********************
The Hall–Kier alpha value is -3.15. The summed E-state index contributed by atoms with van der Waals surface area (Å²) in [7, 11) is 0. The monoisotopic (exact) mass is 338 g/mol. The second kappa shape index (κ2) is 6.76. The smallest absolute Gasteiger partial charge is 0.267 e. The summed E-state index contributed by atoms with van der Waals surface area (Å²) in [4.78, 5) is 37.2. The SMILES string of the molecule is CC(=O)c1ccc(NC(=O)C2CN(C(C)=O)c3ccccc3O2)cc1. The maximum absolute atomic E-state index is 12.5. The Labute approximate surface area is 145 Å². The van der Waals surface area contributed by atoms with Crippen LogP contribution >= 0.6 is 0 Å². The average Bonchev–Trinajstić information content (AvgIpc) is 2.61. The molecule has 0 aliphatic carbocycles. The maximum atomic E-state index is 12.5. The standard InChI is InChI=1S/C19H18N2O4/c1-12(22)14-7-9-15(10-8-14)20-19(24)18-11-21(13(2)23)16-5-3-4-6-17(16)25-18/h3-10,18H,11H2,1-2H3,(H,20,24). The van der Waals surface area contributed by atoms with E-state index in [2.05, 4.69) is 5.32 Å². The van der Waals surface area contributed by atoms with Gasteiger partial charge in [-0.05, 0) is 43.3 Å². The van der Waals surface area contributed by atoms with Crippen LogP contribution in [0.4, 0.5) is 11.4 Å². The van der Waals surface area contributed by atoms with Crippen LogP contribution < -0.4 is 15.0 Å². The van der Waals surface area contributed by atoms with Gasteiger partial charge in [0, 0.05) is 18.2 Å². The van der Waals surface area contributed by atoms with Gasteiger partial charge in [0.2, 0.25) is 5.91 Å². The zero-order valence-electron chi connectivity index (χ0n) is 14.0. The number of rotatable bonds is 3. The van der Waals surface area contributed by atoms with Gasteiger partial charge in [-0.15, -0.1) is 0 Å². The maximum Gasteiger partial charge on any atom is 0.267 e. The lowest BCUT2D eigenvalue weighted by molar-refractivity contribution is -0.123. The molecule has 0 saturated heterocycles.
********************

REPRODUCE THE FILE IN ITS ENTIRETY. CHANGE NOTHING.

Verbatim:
The Hall–Kier alpha value is -3.15. The summed E-state index contributed by atoms with van der Waals surface area (Å²) in [7, 11) is 0. The monoisotopic (exact) mass is 338 g/mol. The second kappa shape index (κ2) is 6.76. The smallest absolute Gasteiger partial charge is 0.267 e. The summed E-state index contributed by atoms with van der Waals surface area (Å²) in [4.78, 5) is 37.2. The SMILES string of the molecule is CC(=O)c1ccc(NC(=O)C2CN(C(C)=O)c3ccccc3O2)cc1. The maximum absolute atomic E-state index is 12.5. The Labute approximate surface area is 145 Å². The van der Waals surface area contributed by atoms with Crippen LogP contribution >= 0.6 is 0 Å². The average Bonchev–Trinajstić information content (AvgIpc) is 2.61. The molecule has 0 aliphatic carbocycles. The maximum atomic E-state index is 12.5. The standard InChI is InChI=1S/C19H18N2O4/c1-12(22)14-7-9-15(10-8-14)20-19(24)18-11-21(13(2)23)16-5-3-4-6-17(16)25-18/h3-10,18H,11H2,1-2H3,(H,20,24). The van der Waals surface area contributed by atoms with E-state index in [2.05, 4.69) is 5.32 Å². The van der Waals surface area contributed by atoms with Gasteiger partial charge in [-0.05, 0) is 43.3 Å². The van der Waals surface area contributed by atoms with Crippen LogP contribution in [0.4, 0.5) is 11.4 Å². The van der Waals surface area contributed by atoms with Crippen LogP contribution < -0.4 is 15.0 Å². The van der Waals surface area contributed by atoms with Gasteiger partial charge in [0, 0.05) is 18.2 Å². The van der Waals surface area contributed by atoms with Gasteiger partial charge in [0.2, 0.25) is 5.91 Å². The zero-order valence-electron chi connectivity index (χ0n) is 14.0. The number of rotatable bonds is 3. The van der Waals surface area contributed by atoms with Gasteiger partial charge in [-0.15, -0.1) is 0 Å². The maximum Gasteiger partial charge on any atom is 0.267 e. The lowest BCUT2D eigenvalue weighted by molar-refractivity contribution is -0.123. The molecule has 0 saturated heterocycles.